A Nail in the Boot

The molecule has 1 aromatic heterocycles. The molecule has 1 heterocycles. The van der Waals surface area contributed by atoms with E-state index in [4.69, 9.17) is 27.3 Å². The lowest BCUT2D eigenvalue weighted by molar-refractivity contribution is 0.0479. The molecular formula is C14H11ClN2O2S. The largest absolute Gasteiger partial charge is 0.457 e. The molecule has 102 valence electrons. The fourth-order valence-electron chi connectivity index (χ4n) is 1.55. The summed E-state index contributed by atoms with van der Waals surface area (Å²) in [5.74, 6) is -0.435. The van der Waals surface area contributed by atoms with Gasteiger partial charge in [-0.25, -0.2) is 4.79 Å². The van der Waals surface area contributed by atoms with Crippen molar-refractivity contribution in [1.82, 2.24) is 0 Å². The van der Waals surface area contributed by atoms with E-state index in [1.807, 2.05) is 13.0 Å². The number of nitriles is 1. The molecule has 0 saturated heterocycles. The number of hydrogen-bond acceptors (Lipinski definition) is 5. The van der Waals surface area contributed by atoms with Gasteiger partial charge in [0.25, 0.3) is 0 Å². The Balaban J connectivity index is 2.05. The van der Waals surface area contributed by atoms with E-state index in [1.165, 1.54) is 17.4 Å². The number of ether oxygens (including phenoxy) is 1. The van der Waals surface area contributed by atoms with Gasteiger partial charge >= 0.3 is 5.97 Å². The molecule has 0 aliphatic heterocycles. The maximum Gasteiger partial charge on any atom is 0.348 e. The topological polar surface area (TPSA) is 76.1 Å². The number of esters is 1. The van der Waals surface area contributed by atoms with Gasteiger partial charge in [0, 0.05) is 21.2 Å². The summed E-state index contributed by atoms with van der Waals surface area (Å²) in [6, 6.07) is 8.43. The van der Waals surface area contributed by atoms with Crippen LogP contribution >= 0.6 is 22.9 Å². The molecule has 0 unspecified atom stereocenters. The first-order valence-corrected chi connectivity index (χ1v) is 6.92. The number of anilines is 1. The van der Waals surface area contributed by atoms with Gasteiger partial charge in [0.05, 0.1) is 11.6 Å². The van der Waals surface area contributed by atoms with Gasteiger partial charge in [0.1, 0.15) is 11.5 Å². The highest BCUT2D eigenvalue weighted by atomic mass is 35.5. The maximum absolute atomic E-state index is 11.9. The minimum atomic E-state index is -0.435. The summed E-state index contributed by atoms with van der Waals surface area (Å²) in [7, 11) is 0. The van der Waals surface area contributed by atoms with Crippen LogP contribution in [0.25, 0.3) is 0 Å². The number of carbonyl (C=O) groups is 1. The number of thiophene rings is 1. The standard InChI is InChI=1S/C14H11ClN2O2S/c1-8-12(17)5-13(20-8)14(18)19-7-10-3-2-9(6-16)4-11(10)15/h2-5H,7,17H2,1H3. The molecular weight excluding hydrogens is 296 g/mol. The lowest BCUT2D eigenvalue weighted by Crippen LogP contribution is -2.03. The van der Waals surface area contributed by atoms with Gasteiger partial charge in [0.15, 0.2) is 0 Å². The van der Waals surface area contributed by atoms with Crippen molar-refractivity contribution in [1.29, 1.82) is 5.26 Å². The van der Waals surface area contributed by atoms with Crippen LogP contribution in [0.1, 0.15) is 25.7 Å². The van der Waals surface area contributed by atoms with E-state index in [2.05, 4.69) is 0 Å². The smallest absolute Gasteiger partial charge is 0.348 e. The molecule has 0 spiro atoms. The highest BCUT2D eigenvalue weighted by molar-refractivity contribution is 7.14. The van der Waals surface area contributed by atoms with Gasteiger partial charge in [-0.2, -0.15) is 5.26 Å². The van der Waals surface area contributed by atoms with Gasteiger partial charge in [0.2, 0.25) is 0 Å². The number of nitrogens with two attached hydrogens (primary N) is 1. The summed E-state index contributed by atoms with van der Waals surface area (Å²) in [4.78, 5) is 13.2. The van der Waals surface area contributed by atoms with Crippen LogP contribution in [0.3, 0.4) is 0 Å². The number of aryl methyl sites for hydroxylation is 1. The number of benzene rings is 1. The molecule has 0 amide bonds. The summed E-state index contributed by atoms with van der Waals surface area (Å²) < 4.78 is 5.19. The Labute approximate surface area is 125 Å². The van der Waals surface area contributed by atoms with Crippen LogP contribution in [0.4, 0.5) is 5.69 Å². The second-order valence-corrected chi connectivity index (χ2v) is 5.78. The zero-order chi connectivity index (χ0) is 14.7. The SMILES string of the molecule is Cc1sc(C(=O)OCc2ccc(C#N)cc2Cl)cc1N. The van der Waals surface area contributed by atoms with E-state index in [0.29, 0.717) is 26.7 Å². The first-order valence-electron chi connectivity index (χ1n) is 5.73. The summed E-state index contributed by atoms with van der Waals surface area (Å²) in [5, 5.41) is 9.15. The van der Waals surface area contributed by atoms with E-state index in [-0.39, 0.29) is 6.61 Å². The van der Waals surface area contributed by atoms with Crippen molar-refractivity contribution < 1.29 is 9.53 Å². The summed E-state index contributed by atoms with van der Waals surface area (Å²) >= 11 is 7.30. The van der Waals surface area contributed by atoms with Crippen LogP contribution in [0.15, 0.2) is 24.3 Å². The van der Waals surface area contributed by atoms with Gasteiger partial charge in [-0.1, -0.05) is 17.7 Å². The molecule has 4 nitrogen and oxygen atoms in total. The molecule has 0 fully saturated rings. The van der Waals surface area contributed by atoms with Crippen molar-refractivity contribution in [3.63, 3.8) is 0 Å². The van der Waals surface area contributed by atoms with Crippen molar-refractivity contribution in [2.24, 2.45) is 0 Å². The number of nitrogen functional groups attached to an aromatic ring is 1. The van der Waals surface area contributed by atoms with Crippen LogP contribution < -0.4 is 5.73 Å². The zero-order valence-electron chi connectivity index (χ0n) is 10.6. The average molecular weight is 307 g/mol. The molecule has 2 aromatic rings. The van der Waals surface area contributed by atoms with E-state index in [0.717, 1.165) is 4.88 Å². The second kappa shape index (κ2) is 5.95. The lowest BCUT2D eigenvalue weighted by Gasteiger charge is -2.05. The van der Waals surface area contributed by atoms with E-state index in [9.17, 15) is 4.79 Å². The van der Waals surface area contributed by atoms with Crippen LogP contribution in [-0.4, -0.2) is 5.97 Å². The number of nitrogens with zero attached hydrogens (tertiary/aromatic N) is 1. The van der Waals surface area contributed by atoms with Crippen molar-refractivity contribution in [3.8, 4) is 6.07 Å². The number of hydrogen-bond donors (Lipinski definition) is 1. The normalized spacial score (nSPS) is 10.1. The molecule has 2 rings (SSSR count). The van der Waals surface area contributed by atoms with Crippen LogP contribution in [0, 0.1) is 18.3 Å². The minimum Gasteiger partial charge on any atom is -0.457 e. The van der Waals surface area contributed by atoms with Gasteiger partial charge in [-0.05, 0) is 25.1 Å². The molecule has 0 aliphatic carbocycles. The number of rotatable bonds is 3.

Ostensibly an allegory on Soviet industry, as symbolized by the poor quality of a nail in a soldier's boot that leads to the defeat of a military unit on maneuvers, this film was banned, its symbolism lost on literal-minded authorities who felt it reflected poorly on the military preparedness of the Red Army. But perhaps more threatening than its subject was its style: “The film came at a time when other directors had already begun to feel the chill of criticism for abstract films” (Alexander Birkos, Soviet Cinema). Indeed, the camera offers nothing less than a study of fate, as personified by the hapless wearer of the eponymous boot. In the midst of the thrusts and explosions of war (cinematically rendered), here he is, as in a dream, on a lone journey across fields and mountains with only one good shoe, until he comes to an interminable, impassible barbed-wire fence lined with jangling tin cans (we can “hear” them in the silence). More Kafkaesque is his court martial, a “show trial” in every sense as a marching band performs in the courtroom. This extraordinarily beautiful film led to a seven-year period of inactivity for Kalatozov.